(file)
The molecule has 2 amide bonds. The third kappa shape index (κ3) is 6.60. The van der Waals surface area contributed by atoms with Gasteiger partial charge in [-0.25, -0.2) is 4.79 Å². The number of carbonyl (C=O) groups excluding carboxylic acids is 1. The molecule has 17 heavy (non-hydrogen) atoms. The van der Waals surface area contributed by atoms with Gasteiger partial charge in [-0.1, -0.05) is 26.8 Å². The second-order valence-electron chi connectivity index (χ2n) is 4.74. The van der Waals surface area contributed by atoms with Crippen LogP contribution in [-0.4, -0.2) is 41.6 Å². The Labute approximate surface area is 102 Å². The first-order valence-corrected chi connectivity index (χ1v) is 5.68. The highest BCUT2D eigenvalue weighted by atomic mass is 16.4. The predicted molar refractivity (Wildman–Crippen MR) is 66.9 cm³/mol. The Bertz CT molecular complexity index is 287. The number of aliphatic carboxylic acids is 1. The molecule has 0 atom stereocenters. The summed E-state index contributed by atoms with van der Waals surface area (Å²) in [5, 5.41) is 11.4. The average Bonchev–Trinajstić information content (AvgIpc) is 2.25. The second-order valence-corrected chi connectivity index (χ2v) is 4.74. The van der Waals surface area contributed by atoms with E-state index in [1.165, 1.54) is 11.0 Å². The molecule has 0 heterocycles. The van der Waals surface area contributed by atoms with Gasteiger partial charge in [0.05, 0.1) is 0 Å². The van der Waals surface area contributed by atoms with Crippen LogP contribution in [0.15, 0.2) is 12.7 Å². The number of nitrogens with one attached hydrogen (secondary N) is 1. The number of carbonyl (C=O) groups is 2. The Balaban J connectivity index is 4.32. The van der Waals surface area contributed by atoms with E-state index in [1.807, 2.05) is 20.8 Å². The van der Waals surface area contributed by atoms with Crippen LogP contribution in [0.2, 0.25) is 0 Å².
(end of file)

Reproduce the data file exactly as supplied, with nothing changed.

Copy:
The molecule has 2 amide bonds. The third kappa shape index (κ3) is 6.60. The van der Waals surface area contributed by atoms with Gasteiger partial charge in [-0.25, -0.2) is 4.79 Å². The number of carbonyl (C=O) groups excluding carboxylic acids is 1. The molecule has 17 heavy (non-hydrogen) atoms. The van der Waals surface area contributed by atoms with Gasteiger partial charge in [-0.1, -0.05) is 26.8 Å². The second-order valence-electron chi connectivity index (χ2n) is 4.74. The van der Waals surface area contributed by atoms with Crippen LogP contribution in [-0.4, -0.2) is 41.6 Å². The Labute approximate surface area is 102 Å². The first-order valence-corrected chi connectivity index (χ1v) is 5.68. The highest BCUT2D eigenvalue weighted by atomic mass is 16.4. The predicted molar refractivity (Wildman–Crippen MR) is 66.9 cm³/mol. The Bertz CT molecular complexity index is 287. The number of aliphatic carboxylic acids is 1. The molecule has 0 atom stereocenters. The summed E-state index contributed by atoms with van der Waals surface area (Å²) in [5, 5.41) is 11.4. The average Bonchev–Trinajstić information content (AvgIpc) is 2.25. The second-order valence-corrected chi connectivity index (χ2v) is 4.74. The van der Waals surface area contributed by atoms with E-state index in [1.165, 1.54) is 11.0 Å². The molecule has 0 heterocycles. The van der Waals surface area contributed by atoms with Gasteiger partial charge in [0.05, 0.1) is 0 Å². The van der Waals surface area contributed by atoms with Crippen LogP contribution in [0.15, 0.2) is 12.7 Å². The number of nitrogens with one attached hydrogen (secondary N) is 1. The number of carbonyl (C=O) groups is 2. The Balaban J connectivity index is 4.32. The van der Waals surface area contributed by atoms with E-state index in [1.807, 2.05) is 20.8 Å². The van der Waals surface area contributed by atoms with Crippen LogP contribution in [0.2, 0.25) is 0 Å².